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|Full name||Jean Ronny Johnsen|
|Date of birth||10 June 1969|
|Place of birth||Sandefjord, Norway|
|Height||6 ft 2 in (1.88 m)|
|Playing position||Centre back
* Senior club appearances and goals counted for the domestic league only.
Born in Sandefjord, Johnsen grew up in Stokke where he played for the local sides Sem IF and Stokke IL during his youth. He started his senior career as a striker in the second tier side Eik-Tønsberg in 1987, but was retrained as a centre back by head coach Nils Johan Semb. Johnsen wanted to play as a striker and after he transferred to Lyn ahead of the 1992 season he played as a striker for the club in Tippeligaen. Half-way through the 1994 season, Johnsen transferred to Lillestrøm, where he was used more as a centre back then a striker, before he moved to Beşiktaş in 1995. After a half season in Turkey, Johnsen was approached by Manchester United manager, Alex Ferguson who wanted to sign him. Johnsen turned down the first offer, but transferred to Manchester United during the summer of 1996, and signed a five-year contract with the club. With a fee of £1.2million, Johnsen became the then most expensive Norwegian defender.
While at Manchester United, he won 4 league titles (1997, 1999, 2000, and 2001), and one FA Cup in 1999 with the club. He was also a part of the team that won the UEFA Champions League in 1999. He covered the central midfield position in Manchester United's away win over Juventus in the semi-final in a game that is considered by many to be the best of his career.[by whom?] He also played the whole of the final in Barcelona, this time in defence, alongside Jaap Stam. He has the rare distinction of also winning four medals in four consecutive appearances with the club. He was on the pitch for the title clincher, FA Cup final, and Champions League final in 1999, and because of injury, the 2000 league title clincher against Tottenham Hotspur. Although he fell well short of the 10 appearances required for a title winner's medal in 2000, he received a title winner's medal through special dispensation – similar to the one credited to Dion Dublin for the same reason seven years earlier. The following season, he just met the criteria for a title medal.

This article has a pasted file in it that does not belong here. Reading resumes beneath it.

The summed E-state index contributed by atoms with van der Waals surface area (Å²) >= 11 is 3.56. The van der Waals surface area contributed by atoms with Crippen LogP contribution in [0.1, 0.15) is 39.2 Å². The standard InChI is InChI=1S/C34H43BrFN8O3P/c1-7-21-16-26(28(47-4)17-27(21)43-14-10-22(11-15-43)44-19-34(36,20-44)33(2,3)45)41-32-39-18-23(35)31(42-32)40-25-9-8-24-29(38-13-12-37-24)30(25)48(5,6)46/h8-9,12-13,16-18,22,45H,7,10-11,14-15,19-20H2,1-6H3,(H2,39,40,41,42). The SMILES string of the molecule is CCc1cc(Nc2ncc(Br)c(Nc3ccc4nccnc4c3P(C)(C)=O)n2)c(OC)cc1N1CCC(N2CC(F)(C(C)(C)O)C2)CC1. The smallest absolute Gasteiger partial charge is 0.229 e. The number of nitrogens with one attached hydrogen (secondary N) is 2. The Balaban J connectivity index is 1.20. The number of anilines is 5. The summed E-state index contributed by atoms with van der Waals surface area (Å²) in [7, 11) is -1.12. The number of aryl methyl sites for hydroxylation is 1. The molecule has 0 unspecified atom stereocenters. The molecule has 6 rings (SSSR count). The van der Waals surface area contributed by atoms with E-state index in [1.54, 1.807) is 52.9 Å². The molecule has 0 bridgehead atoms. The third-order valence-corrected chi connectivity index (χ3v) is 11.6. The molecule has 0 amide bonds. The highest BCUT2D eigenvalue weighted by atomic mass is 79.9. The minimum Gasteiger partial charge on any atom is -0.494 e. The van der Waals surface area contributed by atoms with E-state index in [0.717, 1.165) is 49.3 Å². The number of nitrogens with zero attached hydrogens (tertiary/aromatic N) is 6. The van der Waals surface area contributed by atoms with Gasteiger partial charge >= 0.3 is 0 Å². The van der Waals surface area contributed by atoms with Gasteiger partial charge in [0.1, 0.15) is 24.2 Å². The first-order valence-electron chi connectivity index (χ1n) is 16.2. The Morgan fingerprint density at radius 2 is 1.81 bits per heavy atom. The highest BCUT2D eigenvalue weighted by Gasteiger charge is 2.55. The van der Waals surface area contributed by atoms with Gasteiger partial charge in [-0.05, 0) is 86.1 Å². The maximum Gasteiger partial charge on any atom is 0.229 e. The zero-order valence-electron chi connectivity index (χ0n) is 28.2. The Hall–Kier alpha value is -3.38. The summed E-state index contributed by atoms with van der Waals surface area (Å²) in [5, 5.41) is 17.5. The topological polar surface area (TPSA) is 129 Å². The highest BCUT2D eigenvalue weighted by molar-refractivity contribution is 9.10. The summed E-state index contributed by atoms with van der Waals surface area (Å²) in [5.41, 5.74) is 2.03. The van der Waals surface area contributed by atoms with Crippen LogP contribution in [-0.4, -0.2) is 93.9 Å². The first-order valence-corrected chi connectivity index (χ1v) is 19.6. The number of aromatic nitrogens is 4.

While at Manchester United, he scored eight goals in all competitions – the first coming against Chelsea in the FA Charity Shield in August 1997. He remained with them until his contract expired at the end of the 2001–02 season, when he was given a free transfer.
In 2002, Johnsen and fellow Norwegian international Øyvind Leonhardsen had a trial at German side Schalke 04. After that move fell through, Johnsen signed with Aston Villa. In two years at Aston Villa, he scored once in the league, against Leeds United in February 2004. After leaving Aston Villa, Johnsen signed for Newcastle United but only played a handful of games before being released with concerns over his fitness levels.